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New Faces and a New Frontcourt Bring Newfound Optimism to Northwestern Basketball

Louisville transfer Jared Swopshire is one of many new faces that NU will rely on to turn around its problems in the frontcourt. (Photo courtesy of Reuters)

by Kevin Trahan (@k_trahan)

Bill Carmody isn’t completely brushed up on his high school math — “It’s been awhile,” he admitted — but that didn’t stop the Northwestern coach from using geometry — or was it algebra — to explain his 2012-2013 roster.

In geometry, he explained, “You work with what you have. You have the given.”

What the NU basketball team has been given for this season is a complete 180-degree turn from what it was given just four months ago — a formidable frontcourt, with two 7-footers and two more inside threats, none of whom were with the Wildcats in March.

“It’s a lot of new faces,” senior forward Drew Crawford said.

Of the eight players NU lists as a forward, center or guard/forward, only one — Crawford — has played in a game for the Cats. Four of them are true freshmen, including centers Alex Olah and Chier Ajou, who are 7-0 and 7-2, respectively. Additionally, Louisville transfer Jared Swopshire and TCU transfer Nikola Cerina, who sat out for a year due to NCAA transfer rules, will both see a lot of playing time.

All in all, NU was “given” a much deeper frontcourt than last year, when that part of the court was more of a liability than anything. It also gives the Cats something else.

“We just have a lot more options,” Crawford said. “We can go big, we can go small, so we have a lot of options there, so that's nice to have.”

Last year, due to injuries and talent, NU’s only real option was to go small. Often times the Wildcats played just seven players all game and were forced to put lanky 6-9 forward John Shurna at center. It worked when shots were falling, but NU struggled mightily on the boards and in closing out games.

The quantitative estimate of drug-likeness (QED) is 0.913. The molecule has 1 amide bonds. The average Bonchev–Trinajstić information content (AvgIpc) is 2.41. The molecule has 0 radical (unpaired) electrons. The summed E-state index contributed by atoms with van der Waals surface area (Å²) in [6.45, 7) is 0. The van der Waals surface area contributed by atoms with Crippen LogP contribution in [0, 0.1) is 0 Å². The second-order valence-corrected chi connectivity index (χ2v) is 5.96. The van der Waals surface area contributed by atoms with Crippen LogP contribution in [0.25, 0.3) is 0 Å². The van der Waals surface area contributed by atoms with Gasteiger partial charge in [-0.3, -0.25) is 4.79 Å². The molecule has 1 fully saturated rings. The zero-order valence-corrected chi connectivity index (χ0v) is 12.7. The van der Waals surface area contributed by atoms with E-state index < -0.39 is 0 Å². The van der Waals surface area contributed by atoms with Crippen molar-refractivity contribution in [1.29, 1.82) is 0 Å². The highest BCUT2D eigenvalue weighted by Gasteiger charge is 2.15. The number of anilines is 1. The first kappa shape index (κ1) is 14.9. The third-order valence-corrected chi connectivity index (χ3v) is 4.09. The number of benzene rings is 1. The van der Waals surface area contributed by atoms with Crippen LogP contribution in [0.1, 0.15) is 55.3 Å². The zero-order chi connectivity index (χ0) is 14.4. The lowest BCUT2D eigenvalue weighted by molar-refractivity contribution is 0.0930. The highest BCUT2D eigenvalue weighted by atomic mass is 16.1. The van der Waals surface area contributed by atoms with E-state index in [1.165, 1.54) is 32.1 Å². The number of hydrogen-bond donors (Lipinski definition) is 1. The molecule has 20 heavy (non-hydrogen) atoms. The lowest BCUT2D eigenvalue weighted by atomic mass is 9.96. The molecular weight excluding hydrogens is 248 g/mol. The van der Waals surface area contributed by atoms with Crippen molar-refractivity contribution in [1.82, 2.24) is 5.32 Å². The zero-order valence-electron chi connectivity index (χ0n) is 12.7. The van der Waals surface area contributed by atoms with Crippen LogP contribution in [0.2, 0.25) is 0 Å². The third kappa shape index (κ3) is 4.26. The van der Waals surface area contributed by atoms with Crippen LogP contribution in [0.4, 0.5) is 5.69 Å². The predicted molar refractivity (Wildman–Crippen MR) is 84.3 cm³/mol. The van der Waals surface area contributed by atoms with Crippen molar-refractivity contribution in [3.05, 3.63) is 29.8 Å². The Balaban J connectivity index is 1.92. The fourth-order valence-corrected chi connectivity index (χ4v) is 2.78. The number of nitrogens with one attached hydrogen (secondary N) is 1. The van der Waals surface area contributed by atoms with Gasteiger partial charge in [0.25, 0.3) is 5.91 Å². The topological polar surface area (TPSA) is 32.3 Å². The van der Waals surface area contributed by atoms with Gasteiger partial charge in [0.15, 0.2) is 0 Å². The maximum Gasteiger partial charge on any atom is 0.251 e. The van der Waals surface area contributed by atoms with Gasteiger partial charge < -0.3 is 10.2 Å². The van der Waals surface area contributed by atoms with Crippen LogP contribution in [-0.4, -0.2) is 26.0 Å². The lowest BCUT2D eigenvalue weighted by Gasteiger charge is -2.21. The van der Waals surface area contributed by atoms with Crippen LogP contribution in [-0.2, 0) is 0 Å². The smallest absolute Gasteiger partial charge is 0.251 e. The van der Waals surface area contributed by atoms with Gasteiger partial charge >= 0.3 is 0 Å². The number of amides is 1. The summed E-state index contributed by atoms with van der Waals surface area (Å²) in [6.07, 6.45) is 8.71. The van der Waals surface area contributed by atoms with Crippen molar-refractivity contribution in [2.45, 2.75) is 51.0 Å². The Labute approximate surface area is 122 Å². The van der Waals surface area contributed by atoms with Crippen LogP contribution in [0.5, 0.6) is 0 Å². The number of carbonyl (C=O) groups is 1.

"Last year we had six or seven players that could play and that was a problem because everyone was staying out of foul trouble; everybody was tired,” Cerina said. “So definitely, now, when we have 15 players it's going to be easier. We have size, we have two 7-footers (and) we have a lot of good guys that are pretty athletic, so we should be real improved (inside).”

While NU will still shoot a lot of threes — Carmody said it’s a “no-brainer” that every team should shoot them — the Cats won’t have to live and die from downtown, thanks to the newfound depth in the frontcourt. This time, if NU does shoot threes, it will be because that’s the best shot available, not the only option.

“We had probably the best guy in the country at it last year so I'm sure we won't shoot as well or shoot as many, but we'll still try to take advantage of that,” Carmody said. “Sometimes if you have an inside presence you shoot a lot more because people are doubling you.”

However, just because the pieces are in place, success isn’t necessarily a “given” for the Wildcats. Swopshire is still trying to adjust to a new system, while Cerina is still working on his shot. Olah has never played in college and Carmody said he is “looking pretty good right now,” but “my concern is from the top of the kep to the top of the key. We’ve got to get him to run all the time.”

But those issues are teachable and can easily be resolved in practice by the time the season starts. Last year’s issues — depth, size and talent — weren’t teachable.

For the first time in a while, the talent is a “given” for the Cats. And the many new faces have brought a newfound optimism and much higher potential to the program.

“I think we can do some great things,” said Swopshire, “some very great things.”